The Obama administration’s years-in-the-making rule to protect streams from mountaintop removal coal mining is on track to go into effect a day before President-elect Donald Trump takes office, meaning Congress will have to step in to kill it quickly.
Trump has railed against regulations on the coal industry in general, although he has not specifically addressed the Interior Department’s stream rule, which has been in the works since 2009 and was finally released Monday. His pick to be Interior secretary, Rep. Ryan Zinke (R-Mont.), is an ardent coal backer and has called for Congress to block the rule. Zinke would be in charge of unwinding the rule, but that process could take years through normal administrative channels. A quicker route runs through Congress, where Republicans are assembling a hit-list of recently passed rules they can block with little recourse from Democrats.
“It is disappointing, but certainly not surprising, that the Obama administration has decided to pursue this last-ditch effort to further harm West Virginia coal jobs,” said Shelley Moore Capito (R-W.Va.), who says the rule will hurt miners in her state. “Fortunately, the decision by voters last month makes today’s announcement by the Office of Surface Mining an exercise in futility. Working with President-elect Trump and our Republican congressional majority, I am confident that we will be able to use the Congressional Review Act to stop this rule from taking effect.”
Sen. Joe Manchin (D-W.Va.), who cosponsored a bill with Capito and other Republicans that would have effectively blocked the stream rule, did not specifically mention the CRA in a statement on the rule Monday. But he said he would “pursue legislation to ensure it does not harm our coal mining communities and economies.”
The Obama administration did not brief outside green groups ahead of the rule’s release Monday, a step it has taken with major rules in the past, said Thom Kay, a senior legislative representative for Appalachian Voices who has participated in previous briefings.
Some environmentalists expressed surprise that the Obama administration essentially forced the stream rule into a GOP firing line, practically guaranteeing its repeal in some form. Trump’s electoral victory last month quickly spurred speculation that Interior might shelve the rule rather than finalize it, in order to avoid a CRA showdown that could prevent the department from ever updating the rule again.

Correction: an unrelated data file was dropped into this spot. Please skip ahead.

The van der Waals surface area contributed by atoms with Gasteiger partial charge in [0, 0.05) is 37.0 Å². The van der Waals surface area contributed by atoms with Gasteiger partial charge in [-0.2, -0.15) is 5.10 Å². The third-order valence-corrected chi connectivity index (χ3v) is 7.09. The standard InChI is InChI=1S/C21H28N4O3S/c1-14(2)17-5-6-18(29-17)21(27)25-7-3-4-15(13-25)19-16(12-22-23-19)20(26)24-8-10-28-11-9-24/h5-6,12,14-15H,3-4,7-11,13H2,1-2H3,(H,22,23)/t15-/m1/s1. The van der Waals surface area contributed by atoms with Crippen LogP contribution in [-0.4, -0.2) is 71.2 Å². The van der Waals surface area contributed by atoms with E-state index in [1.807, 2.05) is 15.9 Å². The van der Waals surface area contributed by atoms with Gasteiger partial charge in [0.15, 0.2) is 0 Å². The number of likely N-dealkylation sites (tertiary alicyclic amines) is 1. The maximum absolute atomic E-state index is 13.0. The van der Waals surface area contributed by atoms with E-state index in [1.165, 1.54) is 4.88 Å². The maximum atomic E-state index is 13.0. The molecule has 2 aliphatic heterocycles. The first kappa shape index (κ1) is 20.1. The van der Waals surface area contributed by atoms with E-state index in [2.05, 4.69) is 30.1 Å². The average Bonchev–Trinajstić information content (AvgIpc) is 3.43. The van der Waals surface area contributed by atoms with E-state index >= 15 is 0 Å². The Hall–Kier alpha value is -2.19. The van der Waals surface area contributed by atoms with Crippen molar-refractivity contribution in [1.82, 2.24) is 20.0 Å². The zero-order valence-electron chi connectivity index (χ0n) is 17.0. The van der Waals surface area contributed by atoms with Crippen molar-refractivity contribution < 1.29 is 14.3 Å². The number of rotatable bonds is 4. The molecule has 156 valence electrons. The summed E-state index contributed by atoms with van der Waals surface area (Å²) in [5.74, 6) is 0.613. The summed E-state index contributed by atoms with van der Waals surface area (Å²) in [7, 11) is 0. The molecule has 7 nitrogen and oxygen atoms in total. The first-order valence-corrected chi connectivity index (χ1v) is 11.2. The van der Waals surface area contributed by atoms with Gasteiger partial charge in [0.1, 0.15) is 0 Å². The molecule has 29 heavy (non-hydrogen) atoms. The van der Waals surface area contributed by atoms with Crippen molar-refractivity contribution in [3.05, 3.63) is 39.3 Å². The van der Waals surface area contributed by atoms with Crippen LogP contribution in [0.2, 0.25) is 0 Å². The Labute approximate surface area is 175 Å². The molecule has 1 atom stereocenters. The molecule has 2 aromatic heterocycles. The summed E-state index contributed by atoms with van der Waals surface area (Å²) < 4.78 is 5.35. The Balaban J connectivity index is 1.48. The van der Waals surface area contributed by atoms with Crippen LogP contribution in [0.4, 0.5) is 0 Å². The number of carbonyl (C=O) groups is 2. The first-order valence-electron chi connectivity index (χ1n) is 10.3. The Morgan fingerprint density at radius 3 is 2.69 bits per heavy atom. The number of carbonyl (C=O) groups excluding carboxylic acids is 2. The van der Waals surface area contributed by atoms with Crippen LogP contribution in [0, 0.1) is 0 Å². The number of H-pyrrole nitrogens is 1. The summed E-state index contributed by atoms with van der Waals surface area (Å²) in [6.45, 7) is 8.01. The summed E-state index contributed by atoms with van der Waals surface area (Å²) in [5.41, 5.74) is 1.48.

While some green groups are upset the Obama administration was not more aggressive, others are planning to defend the rule as a modest step to improve water quality in the coalfields, in line with Trump’s previous insistence that he favors “clean” air and water without unduly harming businesses.
“I just hope people read it before they propose killing it. It’s very different than the proposed rule. One of the primary pieces in the monitoring, so if there is a big change in water quality because contaminants get into the water supply, they can be addressed immediately,” said Collin O’Mara, president and CEO of the National Wildlife Federation. “I’m hoping that folks take a look at the changes that were made and how the concerns that were raised were addressed, but it’s going to be a difficult rule to protect.”
Republicans have been critical of the Obama administration’s rulemaking since 2011, when a leaked internal document estimated an earlier version of the rule would cause coal mining job losses in excess of 7,000. Interior has long disputed that figure, and argued the revised rule would end up creating jobs in coal communities.
The final rule estimates an annual average employment gain of 156 jobs between 2020 and 2040, largely because of increased reclamation work — including annual coal mining job losses of 124, compared with 280 jobs gained each year from implementation.
Congressional leaders will have to decide which rules to prioritize, but given Trump’s campaign promises to restore the coal industry by repealing regulations, this rule presents a tempting target that would showcase immediate results early in his presidency.
“We want clean air. We want clean water. But to do that, you don’t have to destroy our country and destroy our businesses,” Trump said at a rally in North Carolina earlier this year.
Repealing the stream rule is unlikely to prove a panacea for the ailing coal industry, which has declined for decades under administrations of both parties, because of technological changes, environmental regulations and competition from cheap natural gas. A recent Energy Information Administration report found that coal production in 2015 was at its lowest since 1986, with Appalachia seeing an even stronger decline. Employment in coal mines was at just less than 66,000, the lowest level EIA had seen since tracking began in 1978.